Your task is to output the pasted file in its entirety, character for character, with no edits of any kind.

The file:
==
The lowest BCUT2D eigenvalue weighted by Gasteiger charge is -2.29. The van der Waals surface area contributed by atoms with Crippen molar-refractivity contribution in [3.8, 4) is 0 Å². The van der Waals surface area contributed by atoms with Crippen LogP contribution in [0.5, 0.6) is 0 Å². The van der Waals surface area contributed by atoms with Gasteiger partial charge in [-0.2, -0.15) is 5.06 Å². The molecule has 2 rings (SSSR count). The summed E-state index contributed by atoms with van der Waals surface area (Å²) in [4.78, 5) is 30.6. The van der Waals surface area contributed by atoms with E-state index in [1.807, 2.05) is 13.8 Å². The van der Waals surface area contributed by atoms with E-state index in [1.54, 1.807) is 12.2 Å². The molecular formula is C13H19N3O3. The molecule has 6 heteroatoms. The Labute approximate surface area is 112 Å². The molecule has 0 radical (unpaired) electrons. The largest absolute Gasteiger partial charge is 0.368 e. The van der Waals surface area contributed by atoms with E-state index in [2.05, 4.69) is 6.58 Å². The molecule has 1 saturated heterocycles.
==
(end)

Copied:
The lowest BCUT2D eigenvalue weighted by Gasteiger charge is -2.29. The van der Waals surface area contributed by atoms with Crippen molar-refractivity contribution in [3.8, 4) is 0 Å². The van der Waals surface area contributed by atoms with Crippen LogP contribution in [0.5, 0.6) is 0 Å². The van der Waals surface area contributed by atoms with Gasteiger partial charge in [-0.2, -0.15) is 5.06 Å². The molecule has 2 rings (SSSR count). The summed E-state index contributed by atoms with van der Waals surface area (Å²) in [4.78, 5) is 30.6. The van der Waals surface area contributed by atoms with E-state index in [1.807, 2.05) is 13.8 Å². The van der Waals surface area contributed by atoms with E-state index in [1.54, 1.807) is 12.2 Å². The molecular formula is C13H19N3O3. The molecule has 6 heteroatoms. The Labute approximate surface area is 112 Å². The molecule has 0 radical (unpaired) electrons. The largest absolute Gasteiger partial charge is 0.368 e. The van der Waals surface area contributed by atoms with E-state index in [2.05, 4.69) is 6.58 Å². The molecule has 1 saturated heterocycles.